Genetics and other factors play a role in producing a calf that will grade well at slaughter

For cattle producers, a good reputation is paramount when it comes to longevity. This is why the merits of their product must be addressed and proper adjustments made if necessary.

There are more than a dozen breed associations with EPDs for traits affecting carcass merit. Some have EPDs for what is known as $Value Index. $Values are multi-trait selection indexes expressed in dollars per head, to assist commercial beef producers by adding simplicity to genetic selection decisions. A $Value has meaning only when used in comparison to the $Value of another animal. For example, just as with EPDs, variation in $Values between animals indicates average expected differences in the relative value of progeny if random mating is assumed and the calves are exposed to the same environment.

But how do cattle producers improve on the carcass of the calves they market?

According to Dr. Patrick Davis of the University of Missouri Extension, producers should select specific traits in the herd sires they introduced into their herd according to EPDs, indexes and genetic testing.

One way to introduce high-quality sires to a herd is introducing an AI program. AI sires typically have more accurate EPDs, and much of the data is readily available. However, the cost of and AI program maybe out of reach for some cattlemen. For those producers, Davis recommend genetic testing for natural sires to improve the accuracy of the EPDs.

While the introduction of a proven sire in the equation can help a producer make the desired improvements, the maternal side should also be a consideration.

Davis said it’s important to remember that producers can make improvements in carcass merits by incorporating genetic testing into replacement heifer selection protocols. Davis explained that with this tool, producers can select females that have a improved chance of producing progeny that will have improved carcass merit.

However, Davis said it’s important that cattle producers not focus on a single trait.

Producers are encouraged to select production-oriented animals, not just animals with a high carcass values. Animals retained for a breeding program should be evaluated for overall performance.

While the genetic make up of an animal is the base, there are other factors that should be considered, factors that the producer can and should control and monitor.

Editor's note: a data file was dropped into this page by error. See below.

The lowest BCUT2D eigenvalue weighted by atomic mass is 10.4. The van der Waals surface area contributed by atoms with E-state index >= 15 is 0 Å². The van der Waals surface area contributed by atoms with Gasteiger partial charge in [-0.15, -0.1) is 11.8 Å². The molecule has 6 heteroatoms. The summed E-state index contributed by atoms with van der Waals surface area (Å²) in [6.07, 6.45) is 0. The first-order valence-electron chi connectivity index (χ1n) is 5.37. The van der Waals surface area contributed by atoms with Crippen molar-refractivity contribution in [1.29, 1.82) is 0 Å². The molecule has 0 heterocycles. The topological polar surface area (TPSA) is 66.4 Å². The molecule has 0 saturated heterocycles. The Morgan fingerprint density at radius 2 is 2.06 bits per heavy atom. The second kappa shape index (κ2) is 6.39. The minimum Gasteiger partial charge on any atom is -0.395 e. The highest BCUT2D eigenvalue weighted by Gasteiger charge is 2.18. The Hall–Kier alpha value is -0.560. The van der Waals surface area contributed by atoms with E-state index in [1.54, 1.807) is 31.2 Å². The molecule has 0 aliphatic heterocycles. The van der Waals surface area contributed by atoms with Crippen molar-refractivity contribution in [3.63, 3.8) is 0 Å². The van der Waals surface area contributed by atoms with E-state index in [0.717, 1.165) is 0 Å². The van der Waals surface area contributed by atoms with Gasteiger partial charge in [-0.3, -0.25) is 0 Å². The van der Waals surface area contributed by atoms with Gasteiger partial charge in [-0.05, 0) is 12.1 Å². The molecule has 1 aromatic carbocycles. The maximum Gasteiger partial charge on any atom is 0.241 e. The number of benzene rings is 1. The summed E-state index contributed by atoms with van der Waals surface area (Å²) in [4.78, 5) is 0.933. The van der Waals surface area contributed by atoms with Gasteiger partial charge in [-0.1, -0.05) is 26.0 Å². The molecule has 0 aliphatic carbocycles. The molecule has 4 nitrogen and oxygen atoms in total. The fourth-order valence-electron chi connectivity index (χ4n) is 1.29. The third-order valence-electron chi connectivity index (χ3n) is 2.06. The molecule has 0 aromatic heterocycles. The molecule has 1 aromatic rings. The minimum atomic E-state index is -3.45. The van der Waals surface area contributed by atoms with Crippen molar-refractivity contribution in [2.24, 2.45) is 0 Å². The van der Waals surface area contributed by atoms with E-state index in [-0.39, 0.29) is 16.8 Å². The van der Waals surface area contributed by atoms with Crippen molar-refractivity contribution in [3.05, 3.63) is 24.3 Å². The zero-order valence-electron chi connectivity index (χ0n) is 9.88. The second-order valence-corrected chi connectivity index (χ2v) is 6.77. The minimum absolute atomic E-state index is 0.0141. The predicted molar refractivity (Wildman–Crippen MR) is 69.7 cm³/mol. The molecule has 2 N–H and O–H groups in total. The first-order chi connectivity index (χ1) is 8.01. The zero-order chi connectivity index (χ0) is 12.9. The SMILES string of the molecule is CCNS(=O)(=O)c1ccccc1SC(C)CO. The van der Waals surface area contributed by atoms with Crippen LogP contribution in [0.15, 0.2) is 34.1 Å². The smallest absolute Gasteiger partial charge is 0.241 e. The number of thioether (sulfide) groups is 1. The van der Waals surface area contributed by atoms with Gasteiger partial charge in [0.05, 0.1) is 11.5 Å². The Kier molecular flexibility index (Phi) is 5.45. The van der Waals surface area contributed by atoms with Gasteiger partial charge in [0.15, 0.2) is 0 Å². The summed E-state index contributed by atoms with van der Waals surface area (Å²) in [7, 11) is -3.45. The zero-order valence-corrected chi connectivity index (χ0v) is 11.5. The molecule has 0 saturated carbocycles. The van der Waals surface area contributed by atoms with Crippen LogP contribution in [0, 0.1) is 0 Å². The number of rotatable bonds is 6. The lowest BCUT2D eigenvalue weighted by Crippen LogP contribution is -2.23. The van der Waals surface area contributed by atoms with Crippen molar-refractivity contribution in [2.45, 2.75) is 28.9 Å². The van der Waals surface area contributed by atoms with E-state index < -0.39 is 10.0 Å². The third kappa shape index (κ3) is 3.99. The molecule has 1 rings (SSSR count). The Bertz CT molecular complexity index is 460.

Calves need to be vaccinated to have the proper immunity through their life, reducing the incidence of sickness. Sickness leads to the calves use of energy for fighting off the illness and reduces energy usage for marbling, resulting in a lower quality grade at slaughter.

Another element for carcass quality is feeding. It is important to incorporate starch into the calves diet, which usually means corn, as soon as possible to increase marbling.

Producers are also encouraged to use low-stress handling techniques, which leads to less energy going to dealing with the stress and more energy to go to marbling deposition.

Knowing how cattle grade at the processor is a great marketing tool for producers, and lets them know if their strategies are paying off in the end.

Individual carcass data collection may or may not be part of the package a commercial feed yard offers its customers. Producers are encouraged to ask about getting carcass data and about any fees.

Producers have the option of retaining ownership of their cattle at the feed yard and selling directly to the packing plant to obtain carcass data, or skipping the feed yard and finishing their livestock themselves and marking to the packing plant.

Eric NeherFarm Helpcalf,carcass quality,Cattle,factors,genetics,producersGenetics and other factors play a role in producing a calf that will grade well at slaughter For cattle producers, a good reputation is paramount when it comes to longevity. This is why the merits of their product must be addressed and proper adjustments made if necessary. There are more...The Ozarks' most read farm newspaper, reaching more than 58,000 readers in Missouri, Arkansas and Oklahoma